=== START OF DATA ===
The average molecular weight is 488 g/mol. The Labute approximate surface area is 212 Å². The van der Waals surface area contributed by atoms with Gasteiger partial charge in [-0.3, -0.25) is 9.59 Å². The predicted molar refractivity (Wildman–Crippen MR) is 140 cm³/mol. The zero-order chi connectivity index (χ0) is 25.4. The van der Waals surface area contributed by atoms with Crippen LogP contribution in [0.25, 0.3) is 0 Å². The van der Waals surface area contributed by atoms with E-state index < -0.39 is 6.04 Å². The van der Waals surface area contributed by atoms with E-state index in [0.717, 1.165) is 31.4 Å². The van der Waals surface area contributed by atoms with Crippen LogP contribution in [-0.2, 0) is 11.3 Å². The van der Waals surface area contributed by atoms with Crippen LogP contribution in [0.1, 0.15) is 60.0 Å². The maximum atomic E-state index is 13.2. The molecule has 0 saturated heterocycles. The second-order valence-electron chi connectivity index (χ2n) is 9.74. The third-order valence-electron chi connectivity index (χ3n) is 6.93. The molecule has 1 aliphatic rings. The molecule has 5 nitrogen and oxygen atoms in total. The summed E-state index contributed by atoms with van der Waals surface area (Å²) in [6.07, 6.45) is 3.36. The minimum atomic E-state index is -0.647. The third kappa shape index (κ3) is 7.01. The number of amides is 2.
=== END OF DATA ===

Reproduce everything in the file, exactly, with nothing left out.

The average molecular weight is 488 g/mol. The Labute approximate surface area is 212 Å². The van der Waals surface area contributed by atoms with Gasteiger partial charge in [-0.3, -0.25) is 9.59 Å². The predicted molar refractivity (Wildman–Crippen MR) is 140 cm³/mol. The zero-order chi connectivity index (χ0) is 25.4. The van der Waals surface area contributed by atoms with Crippen LogP contribution in [0.25, 0.3) is 0 Å². The van der Waals surface area contributed by atoms with E-state index < -0.39 is 6.04 Å². The van der Waals surface area contributed by atoms with E-state index in [0.717, 1.165) is 31.4 Å². The van der Waals surface area contributed by atoms with Crippen LogP contribution in [-0.2, 0) is 11.3 Å². The van der Waals surface area contributed by atoms with Crippen LogP contribution in [0.1, 0.15) is 60.0 Å². The maximum atomic E-state index is 13.2. The molecule has 0 saturated heterocycles. The second-order valence-electron chi connectivity index (χ2n) is 9.74. The third-order valence-electron chi connectivity index (χ3n) is 6.93. The molecule has 1 aliphatic rings. The molecule has 5 nitrogen and oxygen atoms in total. The summed E-state index contributed by atoms with van der Waals surface area (Å²) in [6.07, 6.45) is 3.36. The minimum atomic E-state index is -0.647. The third kappa shape index (κ3) is 7.01. The number of amides is 2.